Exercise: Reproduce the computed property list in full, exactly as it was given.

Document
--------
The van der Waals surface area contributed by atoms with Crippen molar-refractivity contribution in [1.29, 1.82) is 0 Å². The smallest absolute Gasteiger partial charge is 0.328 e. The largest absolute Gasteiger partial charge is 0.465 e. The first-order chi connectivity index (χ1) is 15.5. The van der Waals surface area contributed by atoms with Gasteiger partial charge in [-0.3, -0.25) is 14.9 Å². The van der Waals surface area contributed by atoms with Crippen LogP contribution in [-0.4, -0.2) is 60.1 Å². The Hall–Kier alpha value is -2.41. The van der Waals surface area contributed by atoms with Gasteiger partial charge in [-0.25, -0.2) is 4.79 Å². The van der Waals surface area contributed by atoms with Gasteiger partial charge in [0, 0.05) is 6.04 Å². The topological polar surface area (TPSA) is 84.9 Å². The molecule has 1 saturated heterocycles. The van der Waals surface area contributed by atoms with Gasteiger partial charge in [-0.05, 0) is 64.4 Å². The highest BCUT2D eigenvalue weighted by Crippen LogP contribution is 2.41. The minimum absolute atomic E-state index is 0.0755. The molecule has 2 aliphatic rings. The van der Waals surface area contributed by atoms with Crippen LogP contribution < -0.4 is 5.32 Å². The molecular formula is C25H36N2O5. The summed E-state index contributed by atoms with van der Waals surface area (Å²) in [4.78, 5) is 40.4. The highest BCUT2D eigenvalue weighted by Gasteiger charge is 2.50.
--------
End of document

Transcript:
The van der Waals surface area contributed by atoms with Crippen molar-refractivity contribution in [1.29, 1.82) is 0 Å². The smallest absolute Gasteiger partial charge is 0.328 e. The largest absolute Gasteiger partial charge is 0.465 e. The first-order chi connectivity index (χ1) is 15.5. The van der Waals surface area contributed by atoms with Gasteiger partial charge in [-0.3, -0.25) is 14.9 Å². The van der Waals surface area contributed by atoms with Crippen LogP contribution in [-0.4, -0.2) is 60.1 Å². The Hall–Kier alpha value is -2.41. The van der Waals surface area contributed by atoms with Gasteiger partial charge in [-0.25, -0.2) is 4.79 Å². The van der Waals surface area contributed by atoms with Gasteiger partial charge in [0, 0.05) is 6.04 Å². The topological polar surface area (TPSA) is 84.9 Å². The molecule has 1 saturated heterocycles. The van der Waals surface area contributed by atoms with Gasteiger partial charge in [-0.05, 0) is 64.4 Å². The highest BCUT2D eigenvalue weighted by Crippen LogP contribution is 2.41. The minimum absolute atomic E-state index is 0.0755. The molecule has 2 aliphatic rings. The van der Waals surface area contributed by atoms with Crippen LogP contribution < -0.4 is 5.32 Å². The molecular formula is C25H36N2O5. The summed E-state index contributed by atoms with van der Waals surface area (Å²) in [4.78, 5) is 40.4. The highest BCUT2D eigenvalue weighted by Gasteiger charge is 2.50.